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Meet Stephanie Boyce

Meet one of our six inspirational figures from the world of law: Stephanie Boyce, the 177th President of the Law Society of England and Wales.
I grew up, you know, with the sounds of the injustices ringing in my ears. I could see that people were struggling to exercise their rights, globally and domestically. And all of that had a profound effect on me. Later on, my family would relocate to America and America would have such a lasting impression upon me. I would be overwhelmed by the poverty, by people struggling to exercise their rights because of their low socioeconomic position, people having little or no rights because of the colour of their skin. And I wanted to be able to give the voiceless a voice.
And so that’s what absolutely drove me to study law.
What inspired me to pursue a career in law, I think, as I perhaps mentioned earlier, was the injustices unfolding around the world. My secondary schooling was done in the United States of America. And every Thursday as I remember it, I would go to school dressed in black because I was in mourning for the world, you know, as I saw it. But, you know, as I say, there were great figures around the world who were imprisoned, others who had lost their lives because of their pursuit for justice.
And so for me, that drove my absolute ambition, watching those who have made history in their pursuit of justice, those who were still making history, living by their ideas and, you know, just wanting equality for everyone, to have the same rights as their fellow citizens. And that’s what inspired me.
The law is important because it impinges on every aspect of our lives. For me, legal rights mean absolutely nothing if you don’t know when your rights are being taken away or indeed, you don’t know how to exercise, enforce those rights. So the law is important because it makes a remarkable difference. And if we think about the law, you know, from the chair I’m sat in now has been made to certain legislation, you know, it has to meet certain regulations; the house we live in, we go to the supermarket, you know, the food that’s on the shelves. Indeed the building would have been built according to planning law.
The law is around us and for me, it’s important that individuals know their rights. So we at The Law Society, for instance, know that the earlier people seek and receive legal advice, it stops potentially, a ripple effect leading to litigation. It cuts down on litigation. And people, you know, seeking to exercise their rights, will understand their rights and obligations and seek out advice earlier. And from a practitioner who is qualified, insured and regulated.
My ambition is to get law added to the national curriculum, you know, and for two reasons more so. One around access to justice; about the point that law touches most, lots of our lives, and what’s the point of legal rights if we don’t know what they are? But also from a social mobility aspect, you know, the law is seen, or the legal profession is seen as an elitist profession, a profession that doesn’t look like me, doesn’t sound like me, I don’t belong.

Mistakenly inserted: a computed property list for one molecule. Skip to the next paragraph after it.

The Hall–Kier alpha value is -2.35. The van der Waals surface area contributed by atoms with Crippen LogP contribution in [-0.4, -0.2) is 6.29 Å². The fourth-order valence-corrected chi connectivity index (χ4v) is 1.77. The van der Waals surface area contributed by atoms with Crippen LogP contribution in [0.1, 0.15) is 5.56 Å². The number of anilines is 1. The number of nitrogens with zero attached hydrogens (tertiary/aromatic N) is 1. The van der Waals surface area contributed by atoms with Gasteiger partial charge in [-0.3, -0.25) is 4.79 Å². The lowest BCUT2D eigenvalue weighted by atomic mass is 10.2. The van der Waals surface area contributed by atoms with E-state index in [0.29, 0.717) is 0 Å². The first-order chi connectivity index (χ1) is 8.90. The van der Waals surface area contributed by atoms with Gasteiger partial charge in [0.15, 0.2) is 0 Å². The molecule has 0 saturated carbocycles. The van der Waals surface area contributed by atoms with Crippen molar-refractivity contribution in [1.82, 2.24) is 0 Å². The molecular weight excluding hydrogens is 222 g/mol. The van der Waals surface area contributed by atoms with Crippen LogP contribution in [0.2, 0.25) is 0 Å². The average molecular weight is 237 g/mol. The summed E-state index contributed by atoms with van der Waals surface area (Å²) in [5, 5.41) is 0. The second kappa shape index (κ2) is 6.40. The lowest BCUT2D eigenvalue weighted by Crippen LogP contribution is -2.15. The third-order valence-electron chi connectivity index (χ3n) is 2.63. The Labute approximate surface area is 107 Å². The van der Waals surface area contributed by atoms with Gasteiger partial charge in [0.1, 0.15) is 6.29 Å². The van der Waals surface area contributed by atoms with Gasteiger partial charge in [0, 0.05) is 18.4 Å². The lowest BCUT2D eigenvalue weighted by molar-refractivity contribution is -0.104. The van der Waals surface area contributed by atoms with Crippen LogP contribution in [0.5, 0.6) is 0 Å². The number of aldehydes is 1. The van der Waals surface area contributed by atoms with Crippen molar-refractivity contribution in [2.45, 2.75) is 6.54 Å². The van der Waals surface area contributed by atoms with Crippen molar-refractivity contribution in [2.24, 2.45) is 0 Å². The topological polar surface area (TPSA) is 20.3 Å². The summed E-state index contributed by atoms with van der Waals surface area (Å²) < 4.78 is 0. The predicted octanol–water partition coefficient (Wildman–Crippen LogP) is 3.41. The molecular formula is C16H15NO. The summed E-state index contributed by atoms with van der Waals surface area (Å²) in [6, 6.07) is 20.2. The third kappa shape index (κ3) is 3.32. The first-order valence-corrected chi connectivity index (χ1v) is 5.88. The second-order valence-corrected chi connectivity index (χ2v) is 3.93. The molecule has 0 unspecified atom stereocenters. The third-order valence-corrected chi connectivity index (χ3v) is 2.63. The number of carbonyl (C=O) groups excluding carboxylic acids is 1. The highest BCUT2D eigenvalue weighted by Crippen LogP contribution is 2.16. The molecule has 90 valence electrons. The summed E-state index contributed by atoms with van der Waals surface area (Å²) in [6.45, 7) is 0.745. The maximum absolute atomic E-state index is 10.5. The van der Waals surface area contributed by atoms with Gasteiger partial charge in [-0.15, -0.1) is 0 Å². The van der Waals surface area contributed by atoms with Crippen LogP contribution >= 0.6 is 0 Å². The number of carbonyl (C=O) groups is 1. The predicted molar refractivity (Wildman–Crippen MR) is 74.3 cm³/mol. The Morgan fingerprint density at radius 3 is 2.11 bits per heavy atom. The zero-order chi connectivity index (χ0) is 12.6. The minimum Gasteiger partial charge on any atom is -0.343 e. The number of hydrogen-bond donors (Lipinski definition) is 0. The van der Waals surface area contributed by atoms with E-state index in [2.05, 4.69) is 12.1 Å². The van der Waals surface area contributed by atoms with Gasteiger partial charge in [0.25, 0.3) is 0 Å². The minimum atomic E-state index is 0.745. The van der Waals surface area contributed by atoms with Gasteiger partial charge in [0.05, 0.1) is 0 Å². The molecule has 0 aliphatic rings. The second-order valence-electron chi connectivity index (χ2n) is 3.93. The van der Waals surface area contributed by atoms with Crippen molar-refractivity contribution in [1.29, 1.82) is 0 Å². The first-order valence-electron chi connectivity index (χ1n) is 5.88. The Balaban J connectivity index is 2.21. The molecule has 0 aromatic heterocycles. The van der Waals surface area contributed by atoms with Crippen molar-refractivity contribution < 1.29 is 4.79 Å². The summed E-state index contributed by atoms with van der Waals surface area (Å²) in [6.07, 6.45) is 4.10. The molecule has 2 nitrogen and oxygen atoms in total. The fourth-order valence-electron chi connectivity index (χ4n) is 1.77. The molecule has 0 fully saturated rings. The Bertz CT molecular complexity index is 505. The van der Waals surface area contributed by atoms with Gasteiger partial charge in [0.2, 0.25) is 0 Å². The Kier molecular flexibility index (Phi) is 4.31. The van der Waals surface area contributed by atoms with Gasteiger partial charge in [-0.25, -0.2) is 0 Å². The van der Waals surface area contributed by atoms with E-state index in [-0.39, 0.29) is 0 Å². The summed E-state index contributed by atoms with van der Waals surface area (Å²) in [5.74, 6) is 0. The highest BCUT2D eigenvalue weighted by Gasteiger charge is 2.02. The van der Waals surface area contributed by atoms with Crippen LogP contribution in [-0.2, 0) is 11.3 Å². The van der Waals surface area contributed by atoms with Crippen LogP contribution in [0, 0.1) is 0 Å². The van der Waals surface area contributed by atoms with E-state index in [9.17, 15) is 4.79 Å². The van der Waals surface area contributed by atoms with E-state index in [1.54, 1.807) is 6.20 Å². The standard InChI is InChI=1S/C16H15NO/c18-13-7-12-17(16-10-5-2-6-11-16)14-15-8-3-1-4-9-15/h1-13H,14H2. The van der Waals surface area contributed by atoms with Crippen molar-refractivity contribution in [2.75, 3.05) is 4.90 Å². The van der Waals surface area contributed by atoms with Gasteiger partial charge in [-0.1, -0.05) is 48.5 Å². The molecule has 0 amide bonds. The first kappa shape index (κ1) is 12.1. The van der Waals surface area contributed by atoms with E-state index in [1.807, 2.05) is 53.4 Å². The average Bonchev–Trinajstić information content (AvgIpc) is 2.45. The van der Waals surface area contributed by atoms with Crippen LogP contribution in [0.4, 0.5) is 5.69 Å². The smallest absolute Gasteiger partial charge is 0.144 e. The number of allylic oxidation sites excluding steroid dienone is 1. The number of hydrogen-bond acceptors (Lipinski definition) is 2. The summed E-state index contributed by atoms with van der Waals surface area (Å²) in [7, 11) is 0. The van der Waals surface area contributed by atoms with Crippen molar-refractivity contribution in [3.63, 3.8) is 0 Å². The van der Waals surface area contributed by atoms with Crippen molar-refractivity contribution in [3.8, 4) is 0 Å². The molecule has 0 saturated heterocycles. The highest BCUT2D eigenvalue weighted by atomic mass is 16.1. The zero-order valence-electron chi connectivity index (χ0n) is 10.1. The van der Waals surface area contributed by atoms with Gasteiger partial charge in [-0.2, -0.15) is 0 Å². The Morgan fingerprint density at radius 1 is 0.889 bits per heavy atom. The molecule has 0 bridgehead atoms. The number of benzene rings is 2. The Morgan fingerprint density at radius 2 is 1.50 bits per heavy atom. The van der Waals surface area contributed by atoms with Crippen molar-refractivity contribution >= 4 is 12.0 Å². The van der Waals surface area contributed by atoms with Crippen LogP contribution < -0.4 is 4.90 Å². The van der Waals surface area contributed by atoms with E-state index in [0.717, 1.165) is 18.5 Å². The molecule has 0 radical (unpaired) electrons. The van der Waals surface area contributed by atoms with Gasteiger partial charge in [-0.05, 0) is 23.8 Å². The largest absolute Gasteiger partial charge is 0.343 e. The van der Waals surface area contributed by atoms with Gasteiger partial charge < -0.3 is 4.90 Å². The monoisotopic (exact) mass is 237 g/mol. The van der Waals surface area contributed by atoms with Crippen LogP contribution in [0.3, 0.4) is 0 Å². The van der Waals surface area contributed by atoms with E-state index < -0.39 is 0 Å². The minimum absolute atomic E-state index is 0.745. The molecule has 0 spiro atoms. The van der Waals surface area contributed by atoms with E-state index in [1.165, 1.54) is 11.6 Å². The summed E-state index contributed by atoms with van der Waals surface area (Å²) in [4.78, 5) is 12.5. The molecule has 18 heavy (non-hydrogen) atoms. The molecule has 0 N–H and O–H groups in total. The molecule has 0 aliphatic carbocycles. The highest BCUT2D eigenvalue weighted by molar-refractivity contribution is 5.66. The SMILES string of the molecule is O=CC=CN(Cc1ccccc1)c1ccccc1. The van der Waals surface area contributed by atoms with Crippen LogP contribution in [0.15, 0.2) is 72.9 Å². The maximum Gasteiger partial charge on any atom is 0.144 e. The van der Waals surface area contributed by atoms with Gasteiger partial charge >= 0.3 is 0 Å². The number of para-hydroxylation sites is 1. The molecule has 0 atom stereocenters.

And so my ambition to getting law added to the national curriculum is that as our young citizens think about their future and as they navigate their way through the educational system, they start to think about the stepping stones, the roadmap that they have to lay to get a career in law. That’s whether it’s at GCSE level, some of the subjects that they may consider taking, or at A level, or indeed down to what university they wish to apply to. We know in the legal profession, we have a certain liking for certain universities, but not everybody realizes the impact perhaps, as to how that plays out in recruitment.
So for me, I was second year at university, before somebody said, have you applied to law school? Have you had work experience? And if you come from a low socioeconomic background, as I did, you know, first generation British, first to go to university, single parent household from a council estate, I did not have access to those networks from whence sponsors, mentors or work experience is drawn from. And if we start to get our young citizens thinking about a career in law, they start to think about those networks and how they can access them and how that will play out and inform their future career in law.

Stephanie Boyce is the 177th President of the Law Society of England and Wales – the independent professional body for solicitors.

She is the first BAME person to become President, and is determined that the Society be a force for change in the areas of equality, diversity, inclusion, social mobility and access to justice.

Watch this video to hear what inspired Stephanie Boyce to study and pursue a career in Law, why law is important, and why – in her view – its study is so important that she wants it to be part of the National Curriculum.


Now that you have heard from Stephanie Boyce, take a few minutes to reflect on these questions:

  • Did any points surprise you?
  • Do you feel like you learned something new about career paths in law?
  • What do you have in common with Stephanie Boyce?

Share your thoughts in the Comments section below.

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